MANILA – More and more Filipinos are venturing into the online market for extra income, and creatives and enthusiasts are finding refuge in social media and live-streaming platforms for that extra money.
Jemima Nabong, 40, runs her family’s wholesale fish business in Pampanga, but wants to earn her own money.
“Hindi naman natin alam ang mangyayari in the future, ok rin ‘yung meron kang extra income. Hindi naman all businesses will last. So if ever na can mangyari, meron kang back-up,” Nabong said.
(We don’t know what will happen in the future, so it’s best to have an extra source of income. Not all businesses last, so it’s good to have a backup.)
She turned to her passion for the culinary arts by selling baked goods from their family home.
Recently, Nabong found a better outlet for his cooking skills: live streaming.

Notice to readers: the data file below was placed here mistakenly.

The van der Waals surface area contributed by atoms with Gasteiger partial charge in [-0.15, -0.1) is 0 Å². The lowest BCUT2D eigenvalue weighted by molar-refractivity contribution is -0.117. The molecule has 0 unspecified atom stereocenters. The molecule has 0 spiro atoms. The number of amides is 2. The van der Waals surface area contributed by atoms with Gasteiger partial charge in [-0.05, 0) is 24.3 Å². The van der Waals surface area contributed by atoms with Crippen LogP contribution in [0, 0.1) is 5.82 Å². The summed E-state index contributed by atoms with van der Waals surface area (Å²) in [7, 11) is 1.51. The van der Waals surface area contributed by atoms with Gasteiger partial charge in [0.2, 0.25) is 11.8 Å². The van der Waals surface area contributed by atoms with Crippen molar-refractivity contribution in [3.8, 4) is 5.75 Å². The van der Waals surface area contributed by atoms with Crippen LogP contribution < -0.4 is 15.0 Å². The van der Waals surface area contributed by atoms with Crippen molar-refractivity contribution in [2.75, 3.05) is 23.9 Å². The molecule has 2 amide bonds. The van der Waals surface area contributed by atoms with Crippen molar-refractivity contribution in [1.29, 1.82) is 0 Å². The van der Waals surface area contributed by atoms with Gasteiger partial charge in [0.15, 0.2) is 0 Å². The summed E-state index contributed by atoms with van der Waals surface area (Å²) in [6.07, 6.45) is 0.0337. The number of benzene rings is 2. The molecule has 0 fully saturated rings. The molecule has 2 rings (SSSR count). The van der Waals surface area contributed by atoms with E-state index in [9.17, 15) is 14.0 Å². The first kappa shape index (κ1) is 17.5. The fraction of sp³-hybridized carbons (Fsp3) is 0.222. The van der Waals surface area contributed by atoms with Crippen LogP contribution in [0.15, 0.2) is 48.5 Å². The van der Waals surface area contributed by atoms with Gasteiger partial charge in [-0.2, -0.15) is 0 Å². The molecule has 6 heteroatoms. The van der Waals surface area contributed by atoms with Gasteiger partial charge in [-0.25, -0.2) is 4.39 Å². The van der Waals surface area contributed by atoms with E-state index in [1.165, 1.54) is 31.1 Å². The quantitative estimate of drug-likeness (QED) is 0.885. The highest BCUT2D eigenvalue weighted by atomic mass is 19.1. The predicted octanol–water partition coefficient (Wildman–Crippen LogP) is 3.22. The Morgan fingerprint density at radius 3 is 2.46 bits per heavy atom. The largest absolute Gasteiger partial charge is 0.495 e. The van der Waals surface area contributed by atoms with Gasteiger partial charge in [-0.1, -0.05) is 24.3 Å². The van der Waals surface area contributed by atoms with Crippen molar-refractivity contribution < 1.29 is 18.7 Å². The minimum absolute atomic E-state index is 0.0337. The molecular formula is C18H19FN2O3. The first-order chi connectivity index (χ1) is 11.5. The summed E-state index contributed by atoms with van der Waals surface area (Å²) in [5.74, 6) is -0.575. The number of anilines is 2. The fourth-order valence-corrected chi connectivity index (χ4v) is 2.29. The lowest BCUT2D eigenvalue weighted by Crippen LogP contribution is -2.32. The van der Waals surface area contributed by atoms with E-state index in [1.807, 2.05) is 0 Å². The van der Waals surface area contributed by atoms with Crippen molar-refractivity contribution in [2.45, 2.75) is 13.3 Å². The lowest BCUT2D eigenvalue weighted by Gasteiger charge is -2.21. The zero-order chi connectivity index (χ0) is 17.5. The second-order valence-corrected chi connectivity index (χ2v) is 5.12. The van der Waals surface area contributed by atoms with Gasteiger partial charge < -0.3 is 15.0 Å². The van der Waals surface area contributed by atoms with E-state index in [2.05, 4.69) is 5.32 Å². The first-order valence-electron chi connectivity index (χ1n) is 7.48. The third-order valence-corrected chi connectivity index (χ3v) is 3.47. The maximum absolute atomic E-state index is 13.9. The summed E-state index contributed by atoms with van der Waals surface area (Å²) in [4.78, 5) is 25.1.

She said she first heard about Kumu from a friend from an online plant interest group who moved her online business to the live-streaming platform.
Nabong started by posting dishes she would cook at home on Kumu, which eventually landed her an invite from the platform’s growing culinary community.
She began contributing to the community, affectionately referred to by her users as “Kumunity,” in January. In 10 months, she earned badges as a culinary content creator, rewarding her with more exposure.
With over 3,000 subscribers, an average of 2,800 viewers watching an average of 43 hours of his streams per month, Nabong spends at least an hour with his viewers in a live stream at least three times a week.